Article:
Next it moves up the layer stack as follows:
- Data Link
You can expand any layer to read the juicy details about the frame, packet, segment or PDU header. Or better yet just right click a row and choose Expand All.
PDU Bytes Pane
This is probably the most confusing pane. It shows the output for the selected PDU as a hexidecimal dump. The left column shows the offset from the first PDU. The middle column shows the hexidecimal data dump and the right pane shows the ASCII equivalent. If you don’t know what this means, don’t worry – we don’t need to know anything here yet.
The Status Bar
The status bar shows you the size in bytes of the selected PDU. It also shows you the total packets in the capture and the number displayed (based on any filters you have). It also shows you the percentage of dropped frames.
If you had a display filter set to “HTTP” and only two packets were displayed in the PDU list pane, the Status Bar would only display information relevant to those two packets.
A quick note about layers…
So by now you should already feel a little more comfortable with Wireshark but first I need to underscore an assumption I have:
Layers 7 through layer 5 are known as the Application Layer and any data here is technically known as a Protocol Data Unit. (PDU) Wireshark displays the Application Layer as the last row in the PDU details pane.
- Data at the Layer 4 Transport Layer is known as a Segment.
- Data at the Layer 3 Network Layer is called a Packet.
- Data at the Layer 2 Data Link Layer is called a Frame.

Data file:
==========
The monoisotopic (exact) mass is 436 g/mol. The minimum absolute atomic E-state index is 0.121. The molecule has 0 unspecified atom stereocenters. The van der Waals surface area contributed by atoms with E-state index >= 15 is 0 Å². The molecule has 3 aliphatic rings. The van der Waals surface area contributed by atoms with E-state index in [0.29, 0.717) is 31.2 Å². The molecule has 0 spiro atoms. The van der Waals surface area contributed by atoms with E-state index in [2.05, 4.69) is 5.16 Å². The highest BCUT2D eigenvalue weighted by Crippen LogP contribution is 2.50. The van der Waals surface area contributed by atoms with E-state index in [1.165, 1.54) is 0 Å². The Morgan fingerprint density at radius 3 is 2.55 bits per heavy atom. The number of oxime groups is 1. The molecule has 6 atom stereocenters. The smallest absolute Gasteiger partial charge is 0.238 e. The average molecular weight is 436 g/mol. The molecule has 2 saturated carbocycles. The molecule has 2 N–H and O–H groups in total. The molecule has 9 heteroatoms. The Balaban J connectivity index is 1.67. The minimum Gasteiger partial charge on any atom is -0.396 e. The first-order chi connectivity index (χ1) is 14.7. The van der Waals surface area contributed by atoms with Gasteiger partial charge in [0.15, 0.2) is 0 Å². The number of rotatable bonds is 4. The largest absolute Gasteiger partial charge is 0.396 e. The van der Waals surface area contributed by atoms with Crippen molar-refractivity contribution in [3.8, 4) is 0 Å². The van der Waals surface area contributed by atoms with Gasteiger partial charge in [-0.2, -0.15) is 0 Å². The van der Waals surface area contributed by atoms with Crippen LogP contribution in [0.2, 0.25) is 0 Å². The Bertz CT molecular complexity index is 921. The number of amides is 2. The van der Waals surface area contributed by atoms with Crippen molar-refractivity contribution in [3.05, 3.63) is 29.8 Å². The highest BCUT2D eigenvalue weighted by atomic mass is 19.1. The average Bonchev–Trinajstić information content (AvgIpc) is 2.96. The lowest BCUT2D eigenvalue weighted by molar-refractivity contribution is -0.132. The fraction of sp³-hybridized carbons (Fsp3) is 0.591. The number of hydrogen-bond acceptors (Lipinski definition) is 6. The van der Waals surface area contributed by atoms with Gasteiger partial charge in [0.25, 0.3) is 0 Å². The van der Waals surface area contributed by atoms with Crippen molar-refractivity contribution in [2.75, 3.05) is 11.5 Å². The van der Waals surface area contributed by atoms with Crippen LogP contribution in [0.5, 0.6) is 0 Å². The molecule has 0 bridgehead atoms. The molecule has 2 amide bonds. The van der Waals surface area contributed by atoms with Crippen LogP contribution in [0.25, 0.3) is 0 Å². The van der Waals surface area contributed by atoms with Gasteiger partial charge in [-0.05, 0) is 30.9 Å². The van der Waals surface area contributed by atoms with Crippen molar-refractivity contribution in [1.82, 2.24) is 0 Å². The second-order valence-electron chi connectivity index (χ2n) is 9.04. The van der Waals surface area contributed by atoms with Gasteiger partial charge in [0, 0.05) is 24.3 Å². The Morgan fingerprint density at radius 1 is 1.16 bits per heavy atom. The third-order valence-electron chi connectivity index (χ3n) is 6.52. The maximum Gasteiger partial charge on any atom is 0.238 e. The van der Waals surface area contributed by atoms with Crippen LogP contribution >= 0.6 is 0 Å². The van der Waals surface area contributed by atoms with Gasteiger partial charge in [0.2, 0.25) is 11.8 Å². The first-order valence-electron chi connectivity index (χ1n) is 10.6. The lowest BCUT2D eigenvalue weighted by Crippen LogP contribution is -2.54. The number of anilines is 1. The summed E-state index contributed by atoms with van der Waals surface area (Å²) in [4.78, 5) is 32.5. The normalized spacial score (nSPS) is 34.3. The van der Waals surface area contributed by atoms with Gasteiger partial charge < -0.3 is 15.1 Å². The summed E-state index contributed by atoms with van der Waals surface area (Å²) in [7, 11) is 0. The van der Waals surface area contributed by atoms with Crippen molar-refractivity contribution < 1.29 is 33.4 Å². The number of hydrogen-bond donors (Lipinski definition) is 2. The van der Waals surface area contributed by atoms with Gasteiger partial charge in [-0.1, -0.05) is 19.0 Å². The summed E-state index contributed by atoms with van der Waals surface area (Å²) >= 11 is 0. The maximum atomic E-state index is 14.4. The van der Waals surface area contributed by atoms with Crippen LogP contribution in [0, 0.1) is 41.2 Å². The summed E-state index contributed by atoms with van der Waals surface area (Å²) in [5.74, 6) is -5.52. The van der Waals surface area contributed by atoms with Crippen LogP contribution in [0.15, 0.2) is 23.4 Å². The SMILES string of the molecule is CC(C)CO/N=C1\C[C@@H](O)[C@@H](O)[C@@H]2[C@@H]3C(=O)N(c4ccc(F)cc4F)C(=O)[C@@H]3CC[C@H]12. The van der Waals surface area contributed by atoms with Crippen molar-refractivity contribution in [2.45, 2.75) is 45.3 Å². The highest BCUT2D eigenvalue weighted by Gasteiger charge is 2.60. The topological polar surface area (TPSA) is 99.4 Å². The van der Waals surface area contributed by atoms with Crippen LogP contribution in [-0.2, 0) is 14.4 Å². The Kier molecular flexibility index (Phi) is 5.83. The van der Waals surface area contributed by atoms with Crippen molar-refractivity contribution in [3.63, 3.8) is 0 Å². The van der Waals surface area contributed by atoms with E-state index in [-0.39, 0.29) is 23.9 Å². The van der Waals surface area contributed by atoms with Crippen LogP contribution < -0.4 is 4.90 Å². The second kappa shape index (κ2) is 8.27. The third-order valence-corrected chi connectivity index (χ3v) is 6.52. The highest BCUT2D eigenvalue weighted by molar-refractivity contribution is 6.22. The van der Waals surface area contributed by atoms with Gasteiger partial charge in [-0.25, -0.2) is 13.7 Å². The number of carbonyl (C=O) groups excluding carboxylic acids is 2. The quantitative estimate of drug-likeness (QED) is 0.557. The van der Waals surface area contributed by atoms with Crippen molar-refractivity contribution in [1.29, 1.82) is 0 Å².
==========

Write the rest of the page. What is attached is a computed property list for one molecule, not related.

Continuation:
- Data at the Layer 1 Physical Layer is simple the pattern of zeros and ones known as bits.
When you select a row in the PDU List Pane it displays all the Segments, Packets, and Frames for the given data piece. Wireshark technically calls this a Packet List Pane and Packet Detail Pane but I’m using the more generic term PDU since it comprises the other three.
Looking at your Capture Options
Let’s look at your capture options in the Main Tool bar for a sec.
If you click the left most icon, you’ll display all the Capture Interfaces on your computer.
If you had multiple interfaces you would see those here. You can see I only have a single Ethernet adapter but if my computer had Wi-Fi you would see a Wi-Fi capture interface too.
You can start a capture from here but let’s look at the second button from the left: Capture Options.
The top section shows a lot of stuff but the only thing you need to know is that if you had multiple interfaces you could select a default from the list.
The next part is super cool
Instead of collecting all your data into one voluminous file you can tell Wireshark how to slice up the capture.
You can tell it select a new file based on files size or time.
And you can tell Wireshark to stop the capture after it collects a specific number of packets.
If you select more than two options then the first match applies.
In other words, if you said:
Stop Capture Automatically After…
- 1000 packet(s)
- 1 file(s) 1 minute(s)
This means the capture will stop either when it hits 1000 packets or when it’s been capturing for a full minute. Isn’t that cool?
I bet you didn’t know you could do that!
One note about Checksum errors
If you’re seeing a bunch of black rows with red text about IP checksum offload errors you should tell Wireshark to ignore it.
Your NIC is complaining because packet processing is being done in software by Wireshark before it ever hits the NIC. The NIC is like:
Yo, this is inefficient so I’m going to barf up a bunch of annoying errors to let the user know how I feel about this.
Let’s tell Wireshark to cool it.
Hit up Shift + Ctrl + p, click Protocols in the left pane and scroll down to IPv4.
In the right pane, Uncheck Validate the IPv4 checksum if possible and click OK. This will tell Wireshark to calm down lol.
The Bottom Line
What can I say?
After this you should have a pretty solid understanding of Wireshark.
Let me know what you think in the comments below!